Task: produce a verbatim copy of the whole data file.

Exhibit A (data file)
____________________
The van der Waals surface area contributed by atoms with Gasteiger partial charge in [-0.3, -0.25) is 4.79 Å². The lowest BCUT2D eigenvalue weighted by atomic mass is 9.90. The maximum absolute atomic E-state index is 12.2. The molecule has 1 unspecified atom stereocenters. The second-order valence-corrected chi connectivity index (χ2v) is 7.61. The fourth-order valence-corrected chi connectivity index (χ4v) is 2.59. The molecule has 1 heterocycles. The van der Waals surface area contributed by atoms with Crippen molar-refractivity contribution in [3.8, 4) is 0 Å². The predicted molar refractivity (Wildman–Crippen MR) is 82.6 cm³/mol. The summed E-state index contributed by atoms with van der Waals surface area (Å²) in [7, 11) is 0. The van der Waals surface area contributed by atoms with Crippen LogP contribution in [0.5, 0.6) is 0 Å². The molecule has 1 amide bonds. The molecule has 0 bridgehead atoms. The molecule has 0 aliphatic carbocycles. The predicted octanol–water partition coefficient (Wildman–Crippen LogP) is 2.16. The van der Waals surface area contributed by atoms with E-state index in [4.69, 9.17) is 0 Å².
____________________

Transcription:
The van der Waals surface area contributed by atoms with Gasteiger partial charge in [-0.3, -0.25) is 4.79 Å². The lowest BCUT2D eigenvalue weighted by atomic mass is 9.90. The maximum absolute atomic E-state index is 12.2. The molecule has 1 unspecified atom stereocenters. The second-order valence-corrected chi connectivity index (χ2v) is 7.61. The fourth-order valence-corrected chi connectivity index (χ4v) is 2.59. The molecule has 1 heterocycles. The van der Waals surface area contributed by atoms with Crippen molar-refractivity contribution in [3.8, 4) is 0 Å². The predicted molar refractivity (Wildman–Crippen MR) is 82.6 cm³/mol. The summed E-state index contributed by atoms with van der Waals surface area (Å²) in [7, 11) is 0. The van der Waals surface area contributed by atoms with Crippen LogP contribution in [0.5, 0.6) is 0 Å². The molecule has 1 amide bonds. The molecule has 0 bridgehead atoms. The molecule has 0 aliphatic carbocycles. The predicted octanol–water partition coefficient (Wildman–Crippen LogP) is 2.16. The van der Waals surface area contributed by atoms with E-state index in [4.69, 9.17) is 0 Å².